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Policymakers gain real-time eye on resources

Updated: 2013-12-02 00:14
By WANG QIAN ( China Daily)

Survey will cover natural features, population and highway networks

China is launching a program to provide information on real-time geographic conditions in the country as decision-makers look to get a clearer picture of how they should use the nation's resources.

Policymakers gain real-time eye on resources

Xu Deming, director of the National Administration of Surveying, Mapping and Geoinformation

"Policymakers will be able to get real-time information on rivers, land, forests, even the nation's output of steel with one click of a mouse, which will be crucial in drawing up future development plans," said Xu Deming, director of the National Administration of Surveying, Mapping and Geoinformation.

The program is China's first attempt to monitor its resources in real time. It is expected to be finished in December 2015, with the central government investing about 1.3 billion yuan ($210 million) in the first design phase, Xu said.

The survey will not only cover geological conditions of bodies of waters, deserts and forests, but also information such as population, regional annual output and highway networks, according to the National Administration of Surveying, Mapping and Geo-information.

"This data will help policymakers get a clearer picture of what the country has and how to make full use of it in a sustainable way," Xu said.

The program will focus on the country's issues with natural resources and assessments of changes to the nation's land surface, Xu said.

In August 2011, China released its first nationwide map to the public (on a map of scale of 1 to 500,000). The new program's scale will measure 1 to 100,000 at the very least.

But only some of the information from the new program will be released to the public on online maps of cities on government websites and Map World, the Chinese version of Google Earth. The rest will only be accessible to policymakers, he added without elaborating.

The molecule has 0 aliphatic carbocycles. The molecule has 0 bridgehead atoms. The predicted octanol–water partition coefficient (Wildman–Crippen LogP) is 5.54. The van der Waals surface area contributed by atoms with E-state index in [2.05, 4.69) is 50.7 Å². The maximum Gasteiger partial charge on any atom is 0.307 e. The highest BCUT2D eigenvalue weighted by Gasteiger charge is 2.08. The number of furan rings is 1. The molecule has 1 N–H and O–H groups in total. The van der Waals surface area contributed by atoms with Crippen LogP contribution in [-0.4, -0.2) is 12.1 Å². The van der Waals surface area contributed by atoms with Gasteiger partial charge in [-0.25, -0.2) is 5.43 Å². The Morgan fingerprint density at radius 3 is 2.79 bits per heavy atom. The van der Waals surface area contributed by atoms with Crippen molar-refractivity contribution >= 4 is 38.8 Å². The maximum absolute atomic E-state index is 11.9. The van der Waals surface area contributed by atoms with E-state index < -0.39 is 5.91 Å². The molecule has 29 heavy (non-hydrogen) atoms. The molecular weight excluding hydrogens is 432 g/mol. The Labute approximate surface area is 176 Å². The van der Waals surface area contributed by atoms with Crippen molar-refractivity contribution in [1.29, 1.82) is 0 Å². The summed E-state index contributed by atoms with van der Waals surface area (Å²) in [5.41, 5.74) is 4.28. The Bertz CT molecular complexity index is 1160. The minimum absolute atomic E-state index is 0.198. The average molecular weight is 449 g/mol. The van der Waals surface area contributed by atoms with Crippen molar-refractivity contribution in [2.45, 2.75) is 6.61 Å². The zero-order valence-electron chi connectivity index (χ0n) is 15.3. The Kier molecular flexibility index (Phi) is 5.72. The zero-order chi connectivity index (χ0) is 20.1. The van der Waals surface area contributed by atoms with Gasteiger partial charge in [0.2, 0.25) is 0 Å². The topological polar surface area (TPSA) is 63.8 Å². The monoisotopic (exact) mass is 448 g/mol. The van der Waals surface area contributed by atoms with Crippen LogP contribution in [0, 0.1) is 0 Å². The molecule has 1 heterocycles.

In Jiangxi province, disaster prevention and environmental protection will be emphasized in the real-time monitoring program, said Gao Zhenhua, director of the Jiangxi provincial bureau of surveying, mapping and geoinformation.

"Through the national geographic information survey, we will be clear about potential risky spots prone to natural disasters, which will help cut off economic losses and casualties," Gao said.

Gao said they will monitor real-time changes to water levels in the province's Poyang Lake, the country's largest freshwater lake, and in nearby water conservation projects, which will be crucial in future economic development plans.

"China is taking the lead in the world's surveying and mapping industry," said Wu Hongbo, under-secretary-general for the United Nations economic and social affairs.

"The national geographic information survey will play a crucial role in guaranteeing the country's sustainable development," said Wu, who added that if a local government knows how much arable land it has, it can then calculate how many people it can feed.

According to the latest statistics released by the National Administration of Surveying, Mapping and Geoinformation, annual revenue in the surveying and mapping industry in China reached 100 billion yuan as of 2012 with more than 400,000 workers.


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